I want to create a plot of two functions using pgfplots and LaTeX. I want one of the functions only in a certain interval, I'll give an example:

    axis x line=middle,
    axis y line=middle,
    axis on top,
    tick label style={font=\tiny},
    xmin=-4, xmax=4,
    ymin=-1.5, ymax=1.5,
    legend style={at={(0.02,0.97)},anchor=north west},

Now what I want is that the second, blue function is only drawn in the range x=0:4, but the output contains the graph for the whole intervall from -4 to 4. I've scrolled through the whole pgf manual, but it seems that domain=a:b is the solution. Maybe my PGF is out of date? I'm using Debian Squeeze with PGF version 2.0.

EDIT: I've tried out several examples from the PGF manual, and many don't work. I believe this is a problem with my machine/Debian/whatever and not with PGF. My current workaround is to generate a table of function values for each graph and include it with \addplot file {function_values.dat}; For example, my PGF ignores the samples=n setting and many graphs look horrible. Using a table of function values improves output considerably.

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  • Which version of pgf manual is the manual for? The examples from the manual for v. 2.0 should work fine with your pgf v. 2.0. I never had any problems with pgf on Squeeze, although I now have manually installed the newest version. – Jan Hlavacek Feb 11 '11 at 17:18
  • @Jan: I tested it, the example doesn't work with v2.0 from the Debian packages (at least on Ubuntu, but I believe they just import the TeX packages from Debian), but works with v2.10 from TL2010. – Caramdir Feb 11 '11 at 17:20
  • @Caramdir: it seems that it's not the pgf version but the pgfplots version that matters here. – Jan Hlavacek Feb 11 '11 at 18:23
  • another tip: It's not only good to keep the answer space reserved for actual answers, but also to keep the question reserved for the actual question. Your second edit is more of an answer, so you could indeed post it as an answer to your own question. (Moreover, it is really nice of you that want to express your thanks by words, but this is unusual here on tex.sx.) – Hendrik Vogt Feb 12 '11 at 15:33

It seems that the problem with your example is that you are mixing tikz keys with pgf keys. Try this instead:

  • +1 Incredible -- but this one works! Just tested. – hochl Feb 12 '11 at 14:17

As you have correctly assumed, your versions of PGF and pgfplots is outdated. The current pgfplots version is 1.4.1, where your example compiles correctly. It is contained in TeX Live 2010. Unfortunately Debian still only has packages for TeX Live 2009 (even in unstable) and hence only has pgfplots 1.2.2. (The pgf versions are 2.10 versus 2.00.)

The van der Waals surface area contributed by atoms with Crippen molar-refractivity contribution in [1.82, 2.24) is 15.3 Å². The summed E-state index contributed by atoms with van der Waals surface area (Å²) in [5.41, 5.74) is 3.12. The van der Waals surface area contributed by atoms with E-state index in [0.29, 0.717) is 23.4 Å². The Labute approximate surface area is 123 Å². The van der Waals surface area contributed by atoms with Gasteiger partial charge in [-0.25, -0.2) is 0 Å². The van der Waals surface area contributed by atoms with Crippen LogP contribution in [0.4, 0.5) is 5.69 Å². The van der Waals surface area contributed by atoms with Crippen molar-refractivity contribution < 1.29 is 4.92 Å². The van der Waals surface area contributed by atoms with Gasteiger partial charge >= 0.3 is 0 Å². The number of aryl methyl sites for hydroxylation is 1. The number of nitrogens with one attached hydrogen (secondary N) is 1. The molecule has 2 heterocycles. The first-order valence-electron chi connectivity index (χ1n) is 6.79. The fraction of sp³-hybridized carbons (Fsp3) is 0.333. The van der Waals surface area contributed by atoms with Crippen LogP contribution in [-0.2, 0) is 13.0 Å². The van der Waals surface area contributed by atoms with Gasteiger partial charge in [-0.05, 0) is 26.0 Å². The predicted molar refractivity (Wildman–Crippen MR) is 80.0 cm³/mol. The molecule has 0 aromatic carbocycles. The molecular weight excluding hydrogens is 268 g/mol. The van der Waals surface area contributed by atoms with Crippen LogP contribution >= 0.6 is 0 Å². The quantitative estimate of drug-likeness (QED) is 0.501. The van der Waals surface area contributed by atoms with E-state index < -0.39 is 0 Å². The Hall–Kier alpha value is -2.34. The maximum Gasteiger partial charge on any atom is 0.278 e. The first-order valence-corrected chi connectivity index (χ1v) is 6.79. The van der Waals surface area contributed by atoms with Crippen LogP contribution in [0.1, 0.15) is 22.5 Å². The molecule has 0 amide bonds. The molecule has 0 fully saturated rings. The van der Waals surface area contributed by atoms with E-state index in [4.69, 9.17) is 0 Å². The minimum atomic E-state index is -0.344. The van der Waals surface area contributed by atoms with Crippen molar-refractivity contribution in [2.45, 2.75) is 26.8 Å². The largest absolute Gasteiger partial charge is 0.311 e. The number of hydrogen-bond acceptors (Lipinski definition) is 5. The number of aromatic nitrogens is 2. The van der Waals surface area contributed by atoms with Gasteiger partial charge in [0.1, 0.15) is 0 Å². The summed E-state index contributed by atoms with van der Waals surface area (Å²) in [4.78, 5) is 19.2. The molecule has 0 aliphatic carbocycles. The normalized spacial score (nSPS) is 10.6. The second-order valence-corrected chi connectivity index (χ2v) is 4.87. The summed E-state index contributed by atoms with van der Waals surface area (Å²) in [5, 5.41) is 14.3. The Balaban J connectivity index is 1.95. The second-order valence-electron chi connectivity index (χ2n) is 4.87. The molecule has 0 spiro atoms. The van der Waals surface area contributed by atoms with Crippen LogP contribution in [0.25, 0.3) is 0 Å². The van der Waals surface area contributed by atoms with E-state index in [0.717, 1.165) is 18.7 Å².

The easiest solution to get updated packages is to install TeX Live 2010 manually. TeX Live has precompiled binaries, so the installation is quick and painless (well, “quick” of course depends on your internet connection). Should you need any help, please ask a separate question for that (but given that you are a Debian user, I doubt that you need any help with that).

result with TL2010

  • Actually, I have 2.10, and the example does not compile correctly there, either, at least not as it is written. Se a simple adjustment in my answer that makes it compile correctly. – Jan Hlavacek Feb 11 '11 at 17:21
  • @Jan: Interesting. I compiles correctly on my machine (Ubuntu 10.10, TL2010 (updated recently), compiling with 32bit pdflatex). – Caramdir Feb 11 '11 at 17:24
  • It works fine on my machine with PGF 2.1 as well, and interestingly also on scribtext, which uses PGF 2.0. @Jan – Jake Feb 11 '11 at 17:29
  • I think the mystery is solved. It is not the version of pgf that matters, but the version of pgfplots. I had the new pgf, but old pgfplots. Now that I upgraded pgfplots, the example works. – Jan Hlavacek Feb 11 '11 at 18:20
  • @hochl: If you don't feel like upgrading the whole TeX Live, you can also upgrade just pgf and pgfplots. They both come as zipfiles with TDS compliant directory structure, all you need to do is unzip them in /usr/local/share/texmf/ and run texhash as a root. – Jan Hlavacek Feb 11 '11 at 18:28

Now I draw my graph using

\addplot[mark=none,draw=blue,sharp plot][domain=0:4,samples=200] {2/(1+exp(-8*x))-1};

and it looks good. I even added some plots I do not want to draw a legend for using

\addplot[draw=gray][forget plot] { ... };

That kind of creates the graph I wanted.

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